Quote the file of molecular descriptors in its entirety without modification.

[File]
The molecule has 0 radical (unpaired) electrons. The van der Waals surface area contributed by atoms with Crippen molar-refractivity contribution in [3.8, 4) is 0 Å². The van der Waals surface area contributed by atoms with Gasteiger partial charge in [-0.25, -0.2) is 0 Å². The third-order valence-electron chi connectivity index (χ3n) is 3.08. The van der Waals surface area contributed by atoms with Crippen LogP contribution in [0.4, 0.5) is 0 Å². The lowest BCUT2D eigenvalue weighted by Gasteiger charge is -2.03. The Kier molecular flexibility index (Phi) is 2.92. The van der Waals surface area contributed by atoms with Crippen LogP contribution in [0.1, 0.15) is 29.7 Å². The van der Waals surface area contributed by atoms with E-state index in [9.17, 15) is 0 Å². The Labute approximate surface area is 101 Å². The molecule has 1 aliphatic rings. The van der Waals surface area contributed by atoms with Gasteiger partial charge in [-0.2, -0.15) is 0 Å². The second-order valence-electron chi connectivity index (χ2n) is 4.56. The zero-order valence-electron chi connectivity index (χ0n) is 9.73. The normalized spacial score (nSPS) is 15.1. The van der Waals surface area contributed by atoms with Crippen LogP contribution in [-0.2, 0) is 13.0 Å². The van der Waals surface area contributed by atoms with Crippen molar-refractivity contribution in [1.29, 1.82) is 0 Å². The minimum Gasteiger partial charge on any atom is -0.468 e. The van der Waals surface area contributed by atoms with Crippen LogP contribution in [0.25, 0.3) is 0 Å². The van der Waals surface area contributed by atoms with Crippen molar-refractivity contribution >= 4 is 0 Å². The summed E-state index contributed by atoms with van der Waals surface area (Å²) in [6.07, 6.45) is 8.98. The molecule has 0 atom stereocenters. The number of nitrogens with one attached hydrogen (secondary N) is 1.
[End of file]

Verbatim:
The molecule has 0 radical (unpaired) electrons. The van der Waals surface area contributed by atoms with Crippen molar-refractivity contribution in [3.8, 4) is 0 Å². The van der Waals surface area contributed by atoms with Gasteiger partial charge in [-0.25, -0.2) is 0 Å². The third-order valence-electron chi connectivity index (χ3n) is 3.08. The van der Waals surface area contributed by atoms with Crippen LogP contribution in [0.4, 0.5) is 0 Å². The lowest BCUT2D eigenvalue weighted by Gasteiger charge is -2.03. The Kier molecular flexibility index (Phi) is 2.92. The van der Waals surface area contributed by atoms with Crippen LogP contribution in [0.1, 0.15) is 29.7 Å². The van der Waals surface area contributed by atoms with E-state index in [9.17, 15) is 0 Å². The Labute approximate surface area is 101 Å². The molecule has 1 aliphatic rings. The van der Waals surface area contributed by atoms with Gasteiger partial charge in [-0.2, -0.15) is 0 Å². The second-order valence-electron chi connectivity index (χ2n) is 4.56. The zero-order valence-electron chi connectivity index (χ0n) is 9.73. The normalized spacial score (nSPS) is 15.1. The van der Waals surface area contributed by atoms with Crippen LogP contribution in [-0.2, 0) is 13.0 Å². The van der Waals surface area contributed by atoms with Crippen molar-refractivity contribution in [1.29, 1.82) is 0 Å². The minimum Gasteiger partial charge on any atom is -0.468 e. The van der Waals surface area contributed by atoms with Crippen LogP contribution in [0.25, 0.3) is 0 Å². The van der Waals surface area contributed by atoms with Crippen molar-refractivity contribution >= 4 is 0 Å². The summed E-state index contributed by atoms with van der Waals surface area (Å²) in [6.07, 6.45) is 8.98. The molecule has 0 atom stereocenters. The number of nitrogens with one attached hydrogen (secondary N) is 1.